First Impressions with Warhammer: Odyssey

Warhammer: Odyssey is one of those mobile games that makes you shake your head in disbelief. Since playing MMORPGs back before World of Warcraft was a thing, on my old clunker of a PC, it’s fair to say that at the time no one in their right mind could ever have considered playing much more than Snake on a mobile phone. Warhammer: Odyssey shows just how far we’ve come!

Warhammer: Odyssey has so far delivered me exactly what I love in an MMORPG. A rich high-fantasy setting (in one of the greatest universes ever created no less), classic quest structure, a very successful and intuitive take on the staple tab-targeting combat system, all the quality-of-life trimmings of modern MMOs, meaningful builds and character customization, beautiful visuals, and a clean implementation of movement that caters well to the mobile MMO genre.

Can you tell I am enjoying myself, yet?

This won’t be a full review of the game, because reviewing an MMO takes a lot of time, as you can hardly take in the full scope of the game with only a few hours of gameplay, especially with a game as vast as Warhammer: Odyssey. This is just my first impressions of a mobile MMORPG that really may take the genre on the mobile platform to the next level. But rest assured that a full review is coming soon!

Using my giant two-handed axe to chop up Muggers never felt so crunchy!

With a lot of MMO games today, there’s an air of casual hand-holding that takes place and this is used to get more new players into games. As someone who tries a lot of MMOs, being given clear tutorials and guided experiences in the early stages of the game often is a positive to me, so I can understand the base mechanics fast (granted most MMOs are following a common structure these days) and not get bogged down with having all the game unceremoniously dumped in my lap with a “you figure it out” attached.

Warhammer: Odyssey is gentle to new players, providing a clear and directed path to understanding what the game is, how it works, and what to expect going forward. You can tell they’re looking to rope in not just MMO nerds such as yours truly, but players who are new to the genre. Players who probably never played an MMO on the PC, yet have a smartphone that has far more power than it knows what to do with, and these days, far more time to boot.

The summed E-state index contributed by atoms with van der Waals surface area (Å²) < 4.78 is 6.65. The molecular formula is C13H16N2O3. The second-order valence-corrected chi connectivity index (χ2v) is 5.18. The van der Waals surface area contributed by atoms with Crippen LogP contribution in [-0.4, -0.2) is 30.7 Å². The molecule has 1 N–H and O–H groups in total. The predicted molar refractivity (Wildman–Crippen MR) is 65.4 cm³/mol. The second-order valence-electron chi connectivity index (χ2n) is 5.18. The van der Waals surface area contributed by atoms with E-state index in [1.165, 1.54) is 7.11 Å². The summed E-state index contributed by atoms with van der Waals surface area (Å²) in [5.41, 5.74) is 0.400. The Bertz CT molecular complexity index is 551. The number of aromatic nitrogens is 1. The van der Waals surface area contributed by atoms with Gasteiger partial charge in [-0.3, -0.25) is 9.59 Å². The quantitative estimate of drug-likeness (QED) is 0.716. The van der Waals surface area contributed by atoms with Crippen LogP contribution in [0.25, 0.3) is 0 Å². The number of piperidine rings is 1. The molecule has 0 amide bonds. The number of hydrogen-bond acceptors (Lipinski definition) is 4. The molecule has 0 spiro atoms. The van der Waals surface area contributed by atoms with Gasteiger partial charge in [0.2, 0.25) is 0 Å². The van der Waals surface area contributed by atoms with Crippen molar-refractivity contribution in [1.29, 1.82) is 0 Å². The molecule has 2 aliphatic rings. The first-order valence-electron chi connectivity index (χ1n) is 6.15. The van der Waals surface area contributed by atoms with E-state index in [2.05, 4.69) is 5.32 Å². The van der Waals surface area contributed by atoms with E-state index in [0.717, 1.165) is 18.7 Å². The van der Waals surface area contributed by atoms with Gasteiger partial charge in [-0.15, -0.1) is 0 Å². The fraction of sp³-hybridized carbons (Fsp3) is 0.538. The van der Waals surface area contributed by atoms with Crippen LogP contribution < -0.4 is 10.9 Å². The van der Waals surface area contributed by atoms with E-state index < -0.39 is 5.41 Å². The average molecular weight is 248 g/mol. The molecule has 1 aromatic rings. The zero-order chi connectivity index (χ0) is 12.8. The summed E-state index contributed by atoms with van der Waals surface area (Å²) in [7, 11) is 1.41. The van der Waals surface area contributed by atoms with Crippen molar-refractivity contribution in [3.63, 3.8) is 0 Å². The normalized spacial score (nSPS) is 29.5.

Not a great start for my poor Dwarf!

That being said, in the first hour or so I died twice. I think the complacency allowed in almost any other MMO had seeped its way into my being, and I actually cried out loud when I was gleefully cut down by Marcus the Firebrand, an early level ‘boss’. Warhammer: Odyssey will not be as casual-friendly as I had assumed it seems, but as a player of MMOs since before World of Warcraft was a thing, then I was ready to take on the challenge.

Warhammer: Odyssey is a game that requires you to be invested, with no auto-play (a mechanic where the game simple plays itself and you just observe it) like a lot of mobile MMORPGs today, and while the developers had suggested they would “prefer to stick to cosmetic and quality of life options rather than being able to directly buy things like armor and weapons”, a patch released on May 5th actually introduced elixirs to the game, where you can boost stats by a certain percentage for 15 minutes, giving paying players an edge over non paying players. 

The new elixirs added on May 5th. The players were not very happy.

However, given that the game is Player vs Environment (PVE) focused, this may not be a huge burden to the playerbase, but it could suggest that more pay-to-win options are on the horizon. Understandably a company needs to generate revenue for the investment, but they may have more success and acceptance from their playbase by pursuing more purchasable cosmetics, as opposed to potions that boost stats. Time will tell on that front.

As the team at spends the next couple of days/weeks playing Warhammer: Odyssey, a clearer picture of what the game will mean to the mobile MMO genre will take shape, but it’s certainly got promise. The game has been out for a few months already, but it’s hard to see where the playerbase is at beyond a very active discord, as there’s not a huge amount of fanfare online about it.

So will Warhammer: Odyssey become the next big MMO for mobile? That all depends on the competition, as games like Adventure Quest 3D continue to grow, and old favorites like Old-School RuneScape maintain their fair share of the mobile MMO playerbase. 

Nevertheless, the market continues to grow and with it comes new players, so there’s always going to be new users looking for a hard MMORPG that they can play on the go. If that’s what they’re looking for, then Warhammer: Odyssey might just be the right choice. However, if players are looking for a fantasy game that’s a bit more hands off, then perhaps check out our list of idle fantasy games to get you through the day instead!

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